By Yen Duong
As people clean up after Hurricane Florence wreaked havoc through the Carolinas, after taking care of their physical needs and safety, people should spend some time thinking about their mental health.
People who have evacuated, lost their homes, or who watched their friends lose their lives and possessions on TV may be feeling anxious, sad or stressed out.
“We know disasters are stressful,” said HHS Sec. Mandy Cohen, announcing a state-sponsored hotline during a news conference on Sept. 18. “This hotline is a place [where for] 24 hours a day, you can get connected to services. Or you can just talk, [and] know that you’re not alone and that help is available.”
You can also request to talk to a crisis counselor with Magellan Health. Call the crisis information and resource hotline at 1-800-327-7451. Magellan can also give referrals to local shelters, food and other services.
Trillium Health Resources supports mental health in 26 eastern North Carolina counties. Call them at 1-877-685-2415 to connect with mental health resources.
The traumatic effects of a disaster can last for decades, said psychologist Patricia Watson of the National Center for PTSD. For instance, if adults in a child’s life struggle after Florence, that may put their children at higher risk for issues down the line.
The National Center for PTSD also has handouts on helping children and adults.
Exposure to a traumatic event itself is the biggest risk factor for long-term effects, Watson said. People who have lost their homes or have evacuated are more vulnerable to having issues in the future. Older people may need physical or mental assistance, but they can also serve as a support resource with memories and resilience from similar past experiences, she said.
–Feeling stressed and nervous all of the time
-Not having any energy
-Sleeping too much or having trouble sleeping
-Crying often or easily
-Keeping to yourself most of the time
-Drinking alcohol more often and/or using drugs
-Feeling “numb” or like nothing has happened
-Being angry or short-tempered more than usual
-Trouble concentrating or remembering things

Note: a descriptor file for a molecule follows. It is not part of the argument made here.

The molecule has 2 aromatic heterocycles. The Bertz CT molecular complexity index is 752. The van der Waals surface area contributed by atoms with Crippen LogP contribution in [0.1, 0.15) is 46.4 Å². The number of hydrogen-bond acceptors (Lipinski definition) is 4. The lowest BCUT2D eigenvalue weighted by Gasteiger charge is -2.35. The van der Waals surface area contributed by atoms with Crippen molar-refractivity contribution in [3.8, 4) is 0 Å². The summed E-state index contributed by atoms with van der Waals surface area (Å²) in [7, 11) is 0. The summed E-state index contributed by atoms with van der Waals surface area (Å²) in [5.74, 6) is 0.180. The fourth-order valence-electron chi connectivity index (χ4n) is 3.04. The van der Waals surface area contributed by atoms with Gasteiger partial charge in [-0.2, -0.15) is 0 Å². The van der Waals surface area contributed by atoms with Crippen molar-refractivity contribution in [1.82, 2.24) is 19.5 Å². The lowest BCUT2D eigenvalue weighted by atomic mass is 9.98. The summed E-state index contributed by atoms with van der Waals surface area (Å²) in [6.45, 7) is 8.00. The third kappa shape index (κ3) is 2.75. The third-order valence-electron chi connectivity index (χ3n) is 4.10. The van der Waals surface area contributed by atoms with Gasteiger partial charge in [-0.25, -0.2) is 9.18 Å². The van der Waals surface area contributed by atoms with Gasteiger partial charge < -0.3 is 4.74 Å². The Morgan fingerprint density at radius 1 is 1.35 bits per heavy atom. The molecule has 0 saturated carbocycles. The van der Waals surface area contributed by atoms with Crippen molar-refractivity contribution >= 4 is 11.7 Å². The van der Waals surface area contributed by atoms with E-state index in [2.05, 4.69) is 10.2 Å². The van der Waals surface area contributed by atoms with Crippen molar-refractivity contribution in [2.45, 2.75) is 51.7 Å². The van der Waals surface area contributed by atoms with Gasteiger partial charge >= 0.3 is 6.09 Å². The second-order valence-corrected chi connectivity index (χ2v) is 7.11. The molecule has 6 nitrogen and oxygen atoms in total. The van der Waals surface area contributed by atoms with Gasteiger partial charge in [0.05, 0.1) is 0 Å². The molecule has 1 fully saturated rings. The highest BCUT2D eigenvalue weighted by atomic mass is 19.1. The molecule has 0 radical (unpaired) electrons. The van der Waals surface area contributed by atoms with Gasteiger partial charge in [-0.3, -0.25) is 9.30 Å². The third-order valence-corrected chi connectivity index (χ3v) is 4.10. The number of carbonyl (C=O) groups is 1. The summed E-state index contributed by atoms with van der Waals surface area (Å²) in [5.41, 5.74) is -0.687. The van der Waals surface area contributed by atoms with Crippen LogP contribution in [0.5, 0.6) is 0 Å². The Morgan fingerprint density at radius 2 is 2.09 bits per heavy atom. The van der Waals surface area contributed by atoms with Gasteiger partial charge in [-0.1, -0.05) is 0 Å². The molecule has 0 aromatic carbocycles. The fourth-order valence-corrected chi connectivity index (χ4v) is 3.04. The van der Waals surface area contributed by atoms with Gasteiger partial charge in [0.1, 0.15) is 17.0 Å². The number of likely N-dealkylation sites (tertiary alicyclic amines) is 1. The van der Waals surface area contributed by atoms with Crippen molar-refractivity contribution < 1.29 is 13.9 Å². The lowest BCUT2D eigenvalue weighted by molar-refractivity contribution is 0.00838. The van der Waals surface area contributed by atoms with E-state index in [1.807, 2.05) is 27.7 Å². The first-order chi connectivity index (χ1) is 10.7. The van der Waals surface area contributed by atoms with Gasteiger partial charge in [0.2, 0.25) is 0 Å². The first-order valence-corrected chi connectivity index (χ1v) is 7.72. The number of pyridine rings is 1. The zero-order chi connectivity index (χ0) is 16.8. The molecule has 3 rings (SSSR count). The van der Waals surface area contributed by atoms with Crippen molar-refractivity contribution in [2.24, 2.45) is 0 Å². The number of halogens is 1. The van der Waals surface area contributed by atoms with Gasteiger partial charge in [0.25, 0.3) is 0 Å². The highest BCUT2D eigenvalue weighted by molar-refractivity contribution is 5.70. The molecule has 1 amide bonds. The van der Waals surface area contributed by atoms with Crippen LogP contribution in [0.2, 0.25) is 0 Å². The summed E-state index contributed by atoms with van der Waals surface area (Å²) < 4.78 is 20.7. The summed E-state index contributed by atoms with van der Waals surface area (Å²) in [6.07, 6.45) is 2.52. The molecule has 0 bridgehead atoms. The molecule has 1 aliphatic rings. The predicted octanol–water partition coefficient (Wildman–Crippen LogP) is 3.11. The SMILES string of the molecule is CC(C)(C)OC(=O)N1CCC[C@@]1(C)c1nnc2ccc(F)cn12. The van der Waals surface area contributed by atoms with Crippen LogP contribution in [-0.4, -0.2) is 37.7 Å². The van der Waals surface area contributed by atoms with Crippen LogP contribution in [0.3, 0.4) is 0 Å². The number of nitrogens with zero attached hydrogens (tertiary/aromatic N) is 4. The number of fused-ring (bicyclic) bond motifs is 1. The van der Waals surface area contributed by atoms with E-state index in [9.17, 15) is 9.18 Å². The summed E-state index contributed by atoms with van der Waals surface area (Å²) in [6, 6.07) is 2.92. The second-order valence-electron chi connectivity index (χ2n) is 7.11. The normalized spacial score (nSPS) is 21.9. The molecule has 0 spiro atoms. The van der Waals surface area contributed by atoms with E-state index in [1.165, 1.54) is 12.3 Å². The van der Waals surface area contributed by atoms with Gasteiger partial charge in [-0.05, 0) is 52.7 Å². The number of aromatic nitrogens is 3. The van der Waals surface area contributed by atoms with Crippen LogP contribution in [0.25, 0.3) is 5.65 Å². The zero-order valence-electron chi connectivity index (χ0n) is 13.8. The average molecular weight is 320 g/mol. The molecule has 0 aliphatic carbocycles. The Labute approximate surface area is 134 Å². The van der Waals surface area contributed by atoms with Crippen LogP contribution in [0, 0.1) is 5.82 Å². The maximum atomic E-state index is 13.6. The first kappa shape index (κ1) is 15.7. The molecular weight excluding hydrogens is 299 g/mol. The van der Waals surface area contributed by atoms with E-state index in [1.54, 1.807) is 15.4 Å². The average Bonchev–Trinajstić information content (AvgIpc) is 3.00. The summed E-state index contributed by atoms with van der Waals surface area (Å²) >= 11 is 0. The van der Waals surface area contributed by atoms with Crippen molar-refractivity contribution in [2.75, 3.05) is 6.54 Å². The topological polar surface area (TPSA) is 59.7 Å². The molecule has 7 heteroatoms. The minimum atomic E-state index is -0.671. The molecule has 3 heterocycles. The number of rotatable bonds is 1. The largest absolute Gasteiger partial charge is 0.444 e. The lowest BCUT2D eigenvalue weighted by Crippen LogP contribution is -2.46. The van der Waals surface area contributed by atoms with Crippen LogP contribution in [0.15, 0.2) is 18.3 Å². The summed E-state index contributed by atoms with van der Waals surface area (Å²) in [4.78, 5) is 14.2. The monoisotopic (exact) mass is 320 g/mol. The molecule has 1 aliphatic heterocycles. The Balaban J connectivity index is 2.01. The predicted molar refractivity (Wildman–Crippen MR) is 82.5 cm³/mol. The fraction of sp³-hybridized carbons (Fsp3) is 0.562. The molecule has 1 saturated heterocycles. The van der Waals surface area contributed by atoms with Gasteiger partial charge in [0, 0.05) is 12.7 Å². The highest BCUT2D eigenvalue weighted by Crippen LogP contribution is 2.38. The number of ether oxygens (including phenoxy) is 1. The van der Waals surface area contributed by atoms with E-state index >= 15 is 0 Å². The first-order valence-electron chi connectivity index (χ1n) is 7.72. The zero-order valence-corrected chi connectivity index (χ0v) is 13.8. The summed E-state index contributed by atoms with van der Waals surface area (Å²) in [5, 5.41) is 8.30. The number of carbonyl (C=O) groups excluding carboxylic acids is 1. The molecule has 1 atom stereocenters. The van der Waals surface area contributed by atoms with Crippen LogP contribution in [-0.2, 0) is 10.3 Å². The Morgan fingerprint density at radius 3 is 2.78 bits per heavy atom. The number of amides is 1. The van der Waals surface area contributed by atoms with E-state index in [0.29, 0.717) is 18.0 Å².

Helping reduce stress
People across the state should reach out to loved ones in affected areas with open-ended offers of help, Watson said.
“After a disaster, many people feel like… ‘I don’t want to reach out because all my neighbors are having trouble, I don’t want to burden anybody’,” Watson said. “Having a virtual community is really nice to be able to talk to family and friends who might not have been affected in the same way, and you feel like you can lean on them a little bit.”
In Watson’s research, she identified five elements that can help communities recover faster after mass trauma like a hurricane:
- Safety: People need to know their loved ones are safe and feel reassured that the world is not always dangerous.
- Calm: People need to feel calm to eat, sleep and function.
- Self and collective efficacy: People need to feel like they and their community can get through this with shared resources and information.
- Connectedness: People need to feel connected to social support.
- Hope: People need to feel optimism that things will get better.
Watson said that people don’t need to tick all five boxes in order to have a strong recovery.
“If a person has a strong sense of optimism, if they have a strong sense of faith, it really is the most important element to getting them through difficult times.”
Nonprofit and community organizations can bolster and promote the five criteria. But Watson said sometimes people have high expectations of assistance from government agencies, then feel disappointed by what they end up getting.[sponsor]
“Communities can buffer themselves by coming together and saying, ‘Well, we’re the only ones that are going to do this. We better all stick together and get through this together,’” she said.
Stress is normal
While it’s normal to feel depressed, anxious or stressed after a disaster, some may still feel those heightened emotions a year or more from now. Anyone struggling after a few weeks should seek help from professionals or their community, Watson said.
“Sometimes after disasters, people find that they might do fine for a short period of time, but they don’t realize that over time, they’re still struggling,” Watson said. “Going through it on your own is really hard. And just to know that somebody else cares and will take time to sit down with you can help you organize your thoughts and feelings.”
Caregivers should also seek support. When a mobile hospital headed to Pender County earlier this week, the staff included a behavioral health specialist and a chaplain.
“What we find is that when there are surges of water, when there are elevations of catastrophe, it has a toll not just on folks they’re serving but it also has a toll on servers,” said Rev. David Carl of Atrium Health. “We always have a watch out for compassion fatigue, burnout, for people who have literally overspent themselves.”
“It’s kind of the old adage that you make sure that the breathing mask is on yourself first, in order to take care of your loved ones,” agreed Mackethan. “You have to check in with yourself and make sure that you’re getting all of your immediate needs taken care of first […even if] your immediate response is to get out and see what assistance is needed elsewhere. ”